Ben Rortvedt recovering and progressing after aneurysm
TAMPA — Ben Rortvedt has seen the jokes.
The Yankees catcher is not big on social media these days, but he’s aware that a portion of fans playfully question his existence online. They do so because injuries have prevented the 25-year-old from seeing too much action since the Yankees acquired him, Josh Donaldson and Isiah Kiner-Falefa last March in the trade that sent Gary Sanchez and Gio Urshela to the Twins.
“It is pretty funny,” Rortvedt, in the flesh, said Wednesday at the Yankees’ spring training complex. “I haven’t been in front of people for spring training and stuff. So it’s kind of funny, but at the same time, I would love to get out there and show everyone.”
Rortvedt chuckled at the notion that he’s not real, but his most recent injury was no laughing matter.
Early on in camp, a glove-side finger injury sidelined him. Rortvedt expressed little concern at first, but then the finger took on a shade of blue.
“Catching-wise, your hand’s always pretty sore,” he explained. “So it’s something I never really thought was a problem until the discoloration.”
It turned out that an aneurysm of the posterior artery, near Rortvedt’s left shoulder, caused a circulation issue in his finger, and he underwent surgery on Feb. 22. Had Rortvedt continued to dismiss the finger, or had he not received a diagnosis when he did, he said amputation could have been in the cards, though he deferred to doctors.
“It’s disappointing,” Rortvedt said of missing time, “but it’s also something that I’m glad that we got out of the way early. I’m glad that it’s something that we found because that could have ended up being an actual real problem down the road health-wise.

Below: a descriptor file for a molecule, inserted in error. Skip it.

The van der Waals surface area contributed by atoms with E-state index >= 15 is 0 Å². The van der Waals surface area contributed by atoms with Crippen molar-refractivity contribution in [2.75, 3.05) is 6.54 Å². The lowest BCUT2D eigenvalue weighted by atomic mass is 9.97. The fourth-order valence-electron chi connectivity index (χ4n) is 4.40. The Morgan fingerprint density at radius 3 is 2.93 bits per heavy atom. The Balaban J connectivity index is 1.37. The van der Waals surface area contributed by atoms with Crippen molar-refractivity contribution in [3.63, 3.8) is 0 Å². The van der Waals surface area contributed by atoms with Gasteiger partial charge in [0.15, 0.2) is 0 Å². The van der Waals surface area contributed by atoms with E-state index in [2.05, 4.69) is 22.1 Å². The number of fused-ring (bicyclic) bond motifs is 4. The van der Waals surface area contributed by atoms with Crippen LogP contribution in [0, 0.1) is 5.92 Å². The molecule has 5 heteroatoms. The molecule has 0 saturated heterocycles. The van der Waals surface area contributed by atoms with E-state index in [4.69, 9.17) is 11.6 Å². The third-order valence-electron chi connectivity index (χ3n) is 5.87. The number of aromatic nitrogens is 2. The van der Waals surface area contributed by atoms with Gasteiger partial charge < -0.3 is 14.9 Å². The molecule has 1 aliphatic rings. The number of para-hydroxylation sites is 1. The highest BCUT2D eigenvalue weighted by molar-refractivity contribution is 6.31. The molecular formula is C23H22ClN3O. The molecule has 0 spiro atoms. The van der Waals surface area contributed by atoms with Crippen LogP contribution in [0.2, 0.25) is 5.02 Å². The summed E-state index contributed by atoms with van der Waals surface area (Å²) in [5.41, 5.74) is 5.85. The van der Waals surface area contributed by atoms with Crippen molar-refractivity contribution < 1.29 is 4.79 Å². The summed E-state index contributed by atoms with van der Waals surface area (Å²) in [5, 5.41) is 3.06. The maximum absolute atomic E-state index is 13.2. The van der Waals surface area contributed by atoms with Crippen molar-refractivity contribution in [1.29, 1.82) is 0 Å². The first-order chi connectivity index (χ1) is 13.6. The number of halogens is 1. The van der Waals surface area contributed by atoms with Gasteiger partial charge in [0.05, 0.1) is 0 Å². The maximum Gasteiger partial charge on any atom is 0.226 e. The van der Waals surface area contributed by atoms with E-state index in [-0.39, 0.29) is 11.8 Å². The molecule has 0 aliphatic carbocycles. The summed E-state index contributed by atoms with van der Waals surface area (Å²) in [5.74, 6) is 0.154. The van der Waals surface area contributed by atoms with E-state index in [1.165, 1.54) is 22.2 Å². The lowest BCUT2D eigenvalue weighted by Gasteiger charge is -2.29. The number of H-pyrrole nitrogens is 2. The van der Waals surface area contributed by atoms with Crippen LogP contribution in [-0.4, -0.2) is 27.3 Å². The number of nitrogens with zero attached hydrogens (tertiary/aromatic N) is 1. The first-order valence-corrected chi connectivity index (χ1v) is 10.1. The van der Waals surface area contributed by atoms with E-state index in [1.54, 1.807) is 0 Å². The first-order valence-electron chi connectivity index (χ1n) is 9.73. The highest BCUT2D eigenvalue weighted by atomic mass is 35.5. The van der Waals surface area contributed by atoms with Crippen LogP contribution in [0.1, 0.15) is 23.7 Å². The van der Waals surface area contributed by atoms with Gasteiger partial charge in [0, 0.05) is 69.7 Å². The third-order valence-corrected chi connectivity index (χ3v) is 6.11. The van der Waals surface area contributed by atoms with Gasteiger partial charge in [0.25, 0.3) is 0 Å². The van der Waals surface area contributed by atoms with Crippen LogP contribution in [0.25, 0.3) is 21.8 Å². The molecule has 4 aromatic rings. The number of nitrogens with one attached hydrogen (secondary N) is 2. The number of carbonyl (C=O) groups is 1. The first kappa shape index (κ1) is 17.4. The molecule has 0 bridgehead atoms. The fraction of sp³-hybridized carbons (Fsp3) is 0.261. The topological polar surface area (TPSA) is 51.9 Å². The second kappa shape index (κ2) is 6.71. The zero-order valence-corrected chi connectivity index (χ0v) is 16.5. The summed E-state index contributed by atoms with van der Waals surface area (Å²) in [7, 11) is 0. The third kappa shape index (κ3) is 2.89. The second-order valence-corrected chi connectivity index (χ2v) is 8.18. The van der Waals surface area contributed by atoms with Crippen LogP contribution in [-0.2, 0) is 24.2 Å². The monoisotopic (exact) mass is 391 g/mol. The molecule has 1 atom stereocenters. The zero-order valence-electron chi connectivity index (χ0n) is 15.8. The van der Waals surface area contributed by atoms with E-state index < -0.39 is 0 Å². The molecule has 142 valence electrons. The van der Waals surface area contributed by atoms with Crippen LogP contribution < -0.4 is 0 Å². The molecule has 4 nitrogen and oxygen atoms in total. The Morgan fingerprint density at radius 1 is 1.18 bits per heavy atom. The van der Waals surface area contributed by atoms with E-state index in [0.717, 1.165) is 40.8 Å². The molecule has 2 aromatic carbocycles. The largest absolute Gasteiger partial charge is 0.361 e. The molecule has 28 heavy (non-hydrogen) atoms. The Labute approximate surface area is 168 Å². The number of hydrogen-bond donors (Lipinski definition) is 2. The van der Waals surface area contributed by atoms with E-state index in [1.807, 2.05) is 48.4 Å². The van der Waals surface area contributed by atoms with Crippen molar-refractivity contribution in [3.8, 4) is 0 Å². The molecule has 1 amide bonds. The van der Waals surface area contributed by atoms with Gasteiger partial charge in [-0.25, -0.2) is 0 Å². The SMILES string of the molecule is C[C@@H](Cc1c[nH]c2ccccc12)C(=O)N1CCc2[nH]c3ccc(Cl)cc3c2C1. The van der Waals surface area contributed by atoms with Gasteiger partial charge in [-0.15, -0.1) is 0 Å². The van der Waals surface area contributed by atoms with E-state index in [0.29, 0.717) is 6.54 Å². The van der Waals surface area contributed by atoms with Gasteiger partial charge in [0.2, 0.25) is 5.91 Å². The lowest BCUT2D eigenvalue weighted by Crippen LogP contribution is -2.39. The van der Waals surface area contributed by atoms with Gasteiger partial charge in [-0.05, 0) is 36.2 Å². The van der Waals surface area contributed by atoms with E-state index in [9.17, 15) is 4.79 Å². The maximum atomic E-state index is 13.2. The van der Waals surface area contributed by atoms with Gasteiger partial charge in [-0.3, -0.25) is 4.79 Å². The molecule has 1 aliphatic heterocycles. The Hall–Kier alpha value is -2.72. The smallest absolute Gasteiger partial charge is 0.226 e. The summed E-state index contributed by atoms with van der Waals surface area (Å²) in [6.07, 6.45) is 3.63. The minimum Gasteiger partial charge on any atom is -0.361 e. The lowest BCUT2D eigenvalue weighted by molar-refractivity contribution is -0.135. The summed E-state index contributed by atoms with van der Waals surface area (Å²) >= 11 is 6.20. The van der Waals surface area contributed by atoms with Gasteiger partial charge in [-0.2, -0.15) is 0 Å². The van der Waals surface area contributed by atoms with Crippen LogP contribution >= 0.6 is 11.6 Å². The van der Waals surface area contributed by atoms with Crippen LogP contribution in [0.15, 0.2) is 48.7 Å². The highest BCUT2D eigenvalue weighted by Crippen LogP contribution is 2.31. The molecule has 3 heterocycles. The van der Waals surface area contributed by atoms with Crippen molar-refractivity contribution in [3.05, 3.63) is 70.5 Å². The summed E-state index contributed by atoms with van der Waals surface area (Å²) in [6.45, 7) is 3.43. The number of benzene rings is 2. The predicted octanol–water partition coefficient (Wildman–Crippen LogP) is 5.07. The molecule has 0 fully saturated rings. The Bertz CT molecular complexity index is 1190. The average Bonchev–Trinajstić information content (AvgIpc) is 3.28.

“It wasn’t going to fix itself at any point.”
Rortvedt added that the aneurysm wasn’t necessarily a result of receiving, but catching big league heat amplified the problem with his finger, as it wasn’t getting any blood flow. Now, however, he’s back to throwing – Wednesday marked his third day of doing so since the surgery – and he hopes to start swinging and catching again in the next week or so.
“He’s doing really well,” Aaron Boone said Tuesday, though the manager wasn’t sure exactly when Rortvedt will resume full-fledged baseball activities.
The aneurysm was not the backstop’s first injury with the Yankees. Rortvedt actually joined the club with an existing oblique injury last spring, and he also underwent left knee surgery for a meniscus clean-up in May.
Rortvedt has yet to suit up for the Bombers, but he appeared in 39 games for the Twins in 2021, and he mostly played at Triple-A Scranton/Wilkes-Barre in 2022 after joining the Yankees organization. A glove-first catcher, he slashed .221/.307/.396 with six home runs and 20 RBI over 42 games for the RailRiders.
He also played in 12 Dominican Winter League games during the offseason, though he hit just .114.
Rortvedt is currently the only catcher on the Yankees’ 40-man roster besides major league locks Jose Trevino and Kyle Higashioka, a fact that he is aware of. He arrived at camp early to get extra work in, but the aneurysm erased those gains and robbed him of a chance to impress coaches in games this spring.
Still, he’s thankful to have avoided a graver situation, and he’s looking forward to getting back on the field as soon as he can.
“I just hope to pick up where I left off before this surgery happened,” he said. “Hopefully this missed time isn’t a lot of missed time and I can pick up where I left off and just get healthy and get some at-bats and have a good season. And then I’ll be ready when it’s needed.”